A Swiss team discovers new antibodies that "nip" malaria in the bud

Structure of an antibody (blue) binding to the novel region of the malaria parasite protein (yellow). (Image courtesy of Luca Piccoli, IRB)
Structure of an antibody (blue) binding to the novel region of the malaria parasite protein (yellow). (Image courtesy of Luca Piccoli, IRB)

Institutional Communication Service

20 March 2018

A Swiss team of researchers from the Institute for Research in Biomedicine (IRB), affiliated to the Università della Svizzera italiana, and from the Swiss Tropical and Public Health Institute (SwissTPH), associated Institute of the University of Basel, has discovered a new class of antibodies that potently block malaria parasites in the initial phase of the infection thus, conferring a sterilizing immunity. These antibodies bind to the surface of the sporozoites, the infectious form of the malaria parasite which is injected into the blood by the mosquito. The new study describes antibodies able to directly neutralize the parasites injected by the mosquito and therefore to stop the infection in the bud. This work, published in the renown scientific journal Nature Medicine, was carried out in collaboration with researchers at the Scripps Research Institute in La Jolla and the Center for infectious disease research in Seattle and was partially funded by the Swiss National Science Foundation (SNSF), the European Research Council (ERC), Swiss Vaccine Research Institute and the Fondazione Aldo e Cele Daccò.



The most lethal form of malaria is caused by the protozoan parasite Plasmodium falciparum, which is responsible for approximately 400,000 deaths yearly. Only a small number of Plasmodium parasites (10-100) is delivered during each infectious mosquito bite. These Plasmodium parasites, also called sporozoites, quickly reach the liver where they expand and give rise to a massive infection of the red blood cells that causes a severe pathology. Antibodies can therefore protect at two levels: in the initial phase, by blocking sporozoites, and in the acute phase of the disease, by blocking the infected red blood cells. The same Swiss team had reported, in two papers published previously in the prestigious journal Nature, a new molecular mechanism that generates broad-spectrum antibodies able to bind red blood cells infected by the parasite and therefore to keep the infection under control.


The discovery

A portion of the surface protein of sporozoites (CSP) is the basis of the current vaccine (RTS, S), which unfortunately has only a modest effectiveness in preventing the infection. For this reason, experimental vaccines based on attenuated whole parasites were tested. The Swiss team isolated a series of monoclonal antibodies from individuals who were protected from one of these experimental vaccines (Sanaria PfSPZ Vaccine) and found that the most effective antibodies recognized a distinct region within the surface protein of the sporozoites that has not been considered in malaria vaccines so far. Further testing performed in Seattle revealed that these antibodies were highly potent in reducing malaria infection. In summary, this study has identified a novel part of the parasite surface protein that is a key target of inhibitory antibodies and represents a candidate for a second generation malaria subunit vaccine.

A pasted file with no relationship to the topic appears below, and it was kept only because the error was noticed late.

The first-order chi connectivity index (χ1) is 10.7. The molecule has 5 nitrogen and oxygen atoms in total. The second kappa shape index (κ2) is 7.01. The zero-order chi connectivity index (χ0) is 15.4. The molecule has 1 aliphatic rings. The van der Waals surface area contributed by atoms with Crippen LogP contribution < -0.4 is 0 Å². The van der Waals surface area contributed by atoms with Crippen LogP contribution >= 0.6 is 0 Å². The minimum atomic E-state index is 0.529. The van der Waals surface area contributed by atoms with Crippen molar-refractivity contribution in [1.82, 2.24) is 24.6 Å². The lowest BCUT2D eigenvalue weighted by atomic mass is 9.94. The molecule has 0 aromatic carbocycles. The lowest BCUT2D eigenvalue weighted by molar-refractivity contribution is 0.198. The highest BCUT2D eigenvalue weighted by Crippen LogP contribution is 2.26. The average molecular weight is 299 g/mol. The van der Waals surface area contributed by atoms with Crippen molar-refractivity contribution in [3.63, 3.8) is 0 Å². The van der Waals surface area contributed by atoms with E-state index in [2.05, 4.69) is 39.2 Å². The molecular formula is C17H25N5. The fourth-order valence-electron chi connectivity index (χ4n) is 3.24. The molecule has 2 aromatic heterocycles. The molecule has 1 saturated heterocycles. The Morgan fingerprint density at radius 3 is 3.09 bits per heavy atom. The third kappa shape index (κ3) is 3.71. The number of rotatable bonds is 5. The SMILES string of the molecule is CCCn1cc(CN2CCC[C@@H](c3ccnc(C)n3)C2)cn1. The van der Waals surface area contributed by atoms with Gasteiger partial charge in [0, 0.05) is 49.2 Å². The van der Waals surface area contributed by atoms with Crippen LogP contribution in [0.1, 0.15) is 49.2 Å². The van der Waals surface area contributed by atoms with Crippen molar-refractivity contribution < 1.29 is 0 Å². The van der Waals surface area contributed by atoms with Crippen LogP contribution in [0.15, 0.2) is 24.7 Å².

Comments from the researchers 

Antonio Lanzavecchia, director of the IRB, and senior author of the study, says:

“A vaccine that blocks the parasites as they enter the body has the potential to eradicate malaria. Our finding that humans can produce these blocking antibodies suggests that this long-sought goal is finally within reach. This has been a great team work initiated by the two Swiss teams with complementary expertise in antibody biology and clinical trials. I am looking forward to engage in the next step of vaccine development.”


Luca Piccoli (IRB), a co-author of the paper says: “It’s amazing to find that such a small region in the malaria protein can trigger such potent neutralizing antibodies in different individuals. This is very encouraging for vaccine design”.


Joshua Tan (IRB), a co-author of the paper says: “Many antibodies that bind to this surface protein have been isolated before, but these potent antibodies target a novel site on the protein that may be a potentially exploitable weakness of the malaria parasite.”


Claudia Daubenberger, Head of Clinical Immunology Unit of SwissTPH and co-senior author says: The long-term collaboration between the SwissTPH, running experimental vaccine trials, and IRB that conducted detailed analyses of basic immunology, provides unprecedented and exiting insight into the humoral immunity against malaria”.


For details on the publication: www.nature.com/articles/nm.4513